Friday, 16 February 2018

Beautiful Writing

By Cindy Williams @nutritionchic 



The heavens declare the glory of God; the skies proclaim the work of his hands. Day after day they pour forth speech. (Psalm 19:1-2)


They say that to be a good writer you need to be a good reader. I love reading but my literary diet has been almost vegan-like: restricted mostly to nutritional science, Christian fiction and non-fiction, and the Bible. I have been woefully starved of literary classics and so, in pursuit of a balanced literary diet, I decided that this year I would read every one of my son’s prescribed texts for IB Literature.

The reading list arrived and I eagerly read the reviews for each one: Sophocles’ Greek tragedies – great! ‘Woman at Point Zero’ – prostitution and female genital mutilation… gulp. ‘The God of Small Things’ – child sexual abuse and an anatomically detailed sex scene… gulp, gulp. ‘Perfume’ – mass murder of virgins… a deluge of disappointment drowned my eager anticipation.

Was the Christian school really going to make teenagers study such themes? Was there no good literature with uplifting themes? Was I just an over-protective and out-of-touch mother?

 ‘But the writing is so beautiful,’ said my friend, commenting about 'Perfume'.

Is beautiful writing a good enough reason to read it, I wondered. Over the summer I read two of the prescribed texts, plus another with more hope filled themes. All three had beautiful writing that made me sigh with delight.

“How about peaches, dear?” murmurs Madame Manec, and Marie-Laure can hear a can opening, juice slopping into a bowl. Seconds later, she’s eating wet wedges of sunlight. (All The Light We Cannot See by Anthony Doerr)

His feet were short and broad, and when he stood or walked his heels came together and his feet opened outwards as if they had quarreled and meant to go in different directions. (Things Fall Apart by Chinua Achebe)

 The jam was still hot and on its sticky, scarlet surface, thick pink froth was dying slowly. Little banana bubbles drowning deep in jam and nobody to help them. (The God of Small Things by Arundhati Roy)


I have concluded that beautiful writing is like the honey that my mother mixed with crushed panadol when we were ill. Themes and images that we might normally avoid slide into our mind on the sweetness of the writing. On the flip side, beautiful writing eases the way for non-believers to consider the life giving themes of the Bible.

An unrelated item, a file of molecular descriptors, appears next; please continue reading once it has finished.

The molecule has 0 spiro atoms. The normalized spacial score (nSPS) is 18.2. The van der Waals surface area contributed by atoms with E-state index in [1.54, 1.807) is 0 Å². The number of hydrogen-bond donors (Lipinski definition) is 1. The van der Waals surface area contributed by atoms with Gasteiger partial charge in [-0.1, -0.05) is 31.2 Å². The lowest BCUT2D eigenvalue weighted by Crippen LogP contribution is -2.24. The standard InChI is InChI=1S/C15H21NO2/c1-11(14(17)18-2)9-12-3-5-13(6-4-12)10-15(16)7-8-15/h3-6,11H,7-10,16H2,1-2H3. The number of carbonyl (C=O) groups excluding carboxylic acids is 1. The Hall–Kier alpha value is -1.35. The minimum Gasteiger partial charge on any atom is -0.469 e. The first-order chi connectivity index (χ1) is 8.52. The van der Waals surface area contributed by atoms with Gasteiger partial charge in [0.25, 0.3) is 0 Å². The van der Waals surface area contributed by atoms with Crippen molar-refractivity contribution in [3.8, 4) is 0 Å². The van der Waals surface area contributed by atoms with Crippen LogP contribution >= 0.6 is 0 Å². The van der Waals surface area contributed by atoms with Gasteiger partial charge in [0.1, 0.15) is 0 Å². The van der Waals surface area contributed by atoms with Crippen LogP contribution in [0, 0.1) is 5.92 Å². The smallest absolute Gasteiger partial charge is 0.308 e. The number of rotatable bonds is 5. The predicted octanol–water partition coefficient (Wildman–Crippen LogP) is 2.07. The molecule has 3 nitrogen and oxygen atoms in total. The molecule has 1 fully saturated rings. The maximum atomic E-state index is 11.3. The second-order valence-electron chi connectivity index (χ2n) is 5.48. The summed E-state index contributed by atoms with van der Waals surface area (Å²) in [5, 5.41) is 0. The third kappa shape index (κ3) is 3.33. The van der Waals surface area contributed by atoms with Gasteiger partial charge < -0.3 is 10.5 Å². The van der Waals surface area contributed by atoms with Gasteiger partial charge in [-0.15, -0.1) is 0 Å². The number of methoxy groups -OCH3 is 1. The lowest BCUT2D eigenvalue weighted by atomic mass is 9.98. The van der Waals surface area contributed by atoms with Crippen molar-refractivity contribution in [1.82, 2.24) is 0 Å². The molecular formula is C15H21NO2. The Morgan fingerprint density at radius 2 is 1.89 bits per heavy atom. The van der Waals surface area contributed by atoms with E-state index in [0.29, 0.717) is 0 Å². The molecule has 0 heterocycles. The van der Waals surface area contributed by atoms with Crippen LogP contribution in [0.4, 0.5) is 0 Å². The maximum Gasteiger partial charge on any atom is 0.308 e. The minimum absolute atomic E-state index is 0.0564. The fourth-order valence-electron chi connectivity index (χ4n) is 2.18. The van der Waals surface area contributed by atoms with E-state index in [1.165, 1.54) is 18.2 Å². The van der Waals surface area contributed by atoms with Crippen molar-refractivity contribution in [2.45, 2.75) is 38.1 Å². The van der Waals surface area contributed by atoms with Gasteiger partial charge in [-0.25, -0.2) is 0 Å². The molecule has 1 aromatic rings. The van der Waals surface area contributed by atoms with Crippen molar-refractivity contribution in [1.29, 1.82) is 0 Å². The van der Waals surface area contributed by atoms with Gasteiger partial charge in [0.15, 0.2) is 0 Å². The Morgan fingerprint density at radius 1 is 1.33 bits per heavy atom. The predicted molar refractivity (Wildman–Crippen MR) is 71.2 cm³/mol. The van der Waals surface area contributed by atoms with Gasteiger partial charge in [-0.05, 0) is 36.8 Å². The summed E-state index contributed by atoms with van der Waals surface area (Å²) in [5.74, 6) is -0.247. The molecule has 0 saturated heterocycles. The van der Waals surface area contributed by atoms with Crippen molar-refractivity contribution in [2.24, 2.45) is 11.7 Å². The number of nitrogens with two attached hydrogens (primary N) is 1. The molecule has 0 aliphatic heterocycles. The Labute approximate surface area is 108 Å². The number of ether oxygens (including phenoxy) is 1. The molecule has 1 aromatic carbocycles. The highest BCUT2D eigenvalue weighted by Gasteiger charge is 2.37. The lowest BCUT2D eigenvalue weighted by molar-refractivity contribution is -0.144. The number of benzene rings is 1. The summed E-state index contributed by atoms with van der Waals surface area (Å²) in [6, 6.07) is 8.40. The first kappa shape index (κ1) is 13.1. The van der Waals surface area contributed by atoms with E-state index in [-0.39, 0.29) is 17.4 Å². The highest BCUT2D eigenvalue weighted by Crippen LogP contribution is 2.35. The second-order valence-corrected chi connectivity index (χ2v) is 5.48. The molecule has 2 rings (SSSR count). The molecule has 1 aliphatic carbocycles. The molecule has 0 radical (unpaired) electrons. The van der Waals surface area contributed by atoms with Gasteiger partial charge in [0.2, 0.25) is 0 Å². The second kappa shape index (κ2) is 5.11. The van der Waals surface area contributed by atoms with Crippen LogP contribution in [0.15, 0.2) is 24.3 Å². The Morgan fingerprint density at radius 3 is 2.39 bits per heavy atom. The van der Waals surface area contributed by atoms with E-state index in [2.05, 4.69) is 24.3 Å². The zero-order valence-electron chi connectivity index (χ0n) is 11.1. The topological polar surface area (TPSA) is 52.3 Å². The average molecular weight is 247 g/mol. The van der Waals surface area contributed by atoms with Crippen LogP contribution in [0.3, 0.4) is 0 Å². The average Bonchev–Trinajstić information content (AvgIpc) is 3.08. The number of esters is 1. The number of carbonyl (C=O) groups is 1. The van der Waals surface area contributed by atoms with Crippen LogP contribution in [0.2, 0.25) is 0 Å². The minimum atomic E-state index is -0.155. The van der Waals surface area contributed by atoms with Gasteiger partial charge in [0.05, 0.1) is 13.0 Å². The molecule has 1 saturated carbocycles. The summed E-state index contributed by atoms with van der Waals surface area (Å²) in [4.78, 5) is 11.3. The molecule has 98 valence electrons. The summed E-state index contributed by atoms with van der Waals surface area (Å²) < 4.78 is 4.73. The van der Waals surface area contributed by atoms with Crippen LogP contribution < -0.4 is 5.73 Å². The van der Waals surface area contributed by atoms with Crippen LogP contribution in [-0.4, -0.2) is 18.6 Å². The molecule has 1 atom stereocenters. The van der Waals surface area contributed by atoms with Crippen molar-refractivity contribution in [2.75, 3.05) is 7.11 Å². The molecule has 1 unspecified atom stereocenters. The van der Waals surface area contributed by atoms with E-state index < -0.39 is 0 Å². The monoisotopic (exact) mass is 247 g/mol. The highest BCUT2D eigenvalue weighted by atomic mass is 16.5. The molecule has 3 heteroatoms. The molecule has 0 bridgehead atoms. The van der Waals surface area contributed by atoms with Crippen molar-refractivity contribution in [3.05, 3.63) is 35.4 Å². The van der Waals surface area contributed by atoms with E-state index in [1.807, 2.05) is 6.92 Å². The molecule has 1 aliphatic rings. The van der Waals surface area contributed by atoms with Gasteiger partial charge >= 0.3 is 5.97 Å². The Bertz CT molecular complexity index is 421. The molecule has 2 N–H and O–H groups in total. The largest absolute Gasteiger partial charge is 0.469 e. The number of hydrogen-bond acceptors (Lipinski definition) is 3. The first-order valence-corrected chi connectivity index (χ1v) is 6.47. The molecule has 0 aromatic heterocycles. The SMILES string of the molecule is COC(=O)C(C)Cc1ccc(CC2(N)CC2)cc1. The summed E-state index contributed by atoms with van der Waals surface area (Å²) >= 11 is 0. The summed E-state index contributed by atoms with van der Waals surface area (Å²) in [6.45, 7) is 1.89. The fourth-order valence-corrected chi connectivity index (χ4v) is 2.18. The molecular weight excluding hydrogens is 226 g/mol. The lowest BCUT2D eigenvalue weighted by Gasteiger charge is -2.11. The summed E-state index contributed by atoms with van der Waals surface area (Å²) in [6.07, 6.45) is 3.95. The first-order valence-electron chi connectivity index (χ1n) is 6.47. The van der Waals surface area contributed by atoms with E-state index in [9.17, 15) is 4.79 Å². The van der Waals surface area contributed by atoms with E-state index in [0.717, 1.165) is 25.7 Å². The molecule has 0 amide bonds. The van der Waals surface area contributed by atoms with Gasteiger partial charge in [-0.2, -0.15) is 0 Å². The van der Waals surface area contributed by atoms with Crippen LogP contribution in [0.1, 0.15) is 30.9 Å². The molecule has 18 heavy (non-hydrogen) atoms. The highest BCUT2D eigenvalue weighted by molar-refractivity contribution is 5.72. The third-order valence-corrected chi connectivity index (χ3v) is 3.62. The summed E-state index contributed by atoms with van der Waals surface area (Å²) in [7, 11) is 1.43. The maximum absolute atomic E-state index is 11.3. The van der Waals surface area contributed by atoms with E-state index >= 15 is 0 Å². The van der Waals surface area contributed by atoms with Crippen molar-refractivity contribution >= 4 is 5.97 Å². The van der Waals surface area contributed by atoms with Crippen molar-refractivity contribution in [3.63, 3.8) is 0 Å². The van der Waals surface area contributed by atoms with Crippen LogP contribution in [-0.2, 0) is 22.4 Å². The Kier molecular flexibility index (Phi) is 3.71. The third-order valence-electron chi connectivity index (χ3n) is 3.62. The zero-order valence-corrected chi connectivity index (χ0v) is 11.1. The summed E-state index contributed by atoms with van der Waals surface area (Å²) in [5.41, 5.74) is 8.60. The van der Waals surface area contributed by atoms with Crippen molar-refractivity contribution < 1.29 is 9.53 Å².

As Christian readers let us be eager to consume a healthy literary diet with plenty of themes that are true, noble, right, pure, lovely, admirable, excellent and praiseworthy.

 As Christian writers let us pray and ask our Lord, the ultimate author, to bless us with his creativity so we can write words as beautiful and uplifting as those he pours forth from the heavens.



 About Cindy Williams 


With degrees in Nutrition, Public Health and Communication Cindy has worked for many years as a dietitian for sports teams, food industry, media, and as a nutrition writer and speaker.

Her first novel, The Pounamu Prophecy, was short listed for the 2016 Caleb Prize. She writes a blog - www.nutritionchic.com - stories of health, history, food and faraway places.

Cindy lives in Sydney with her husband and son, writing stories of flawed women who battle injustice... and sometimes find romance.

3 comments:

  1. Thanks for these thoughts, Cindy--and for those wonderful examples from the books you read. I loved 'All the Light We Cannot See' but haven't read the others as yet. I think we need some kind of balanced diet when we read, remembering, as you have already said, those true, lovely and admirable themes, and also picking the right times in our lives to read any darker themed books. And yes, hopefully our reading such beautifully written books will enable us to become better writers along the way.

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  2. Thanks Jo-Anne. I loved 'All the Light We Cannot See.' The other two have some horrible scenes and questionable themes - certainly the 'sometimes food' of a balanced literary diet!!

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  3. Hi Cindy, great post! I prefer to read happy stories with positive themes like hope, redemption, forgiveness. I'll occasionally pick up a challenging read on deeper topics, but I'm still looking for a takeaway message that is hopeful rather than hopeless. Beautiful writing can also be boring writing if the characters and story aren't engaging. I'm sometimes suspicious of reviews that wax on about beautiful writing and wonder if there's a reason why the reviewer isn't focusing on the story? Thanks for sharing your thoughts with us. :)

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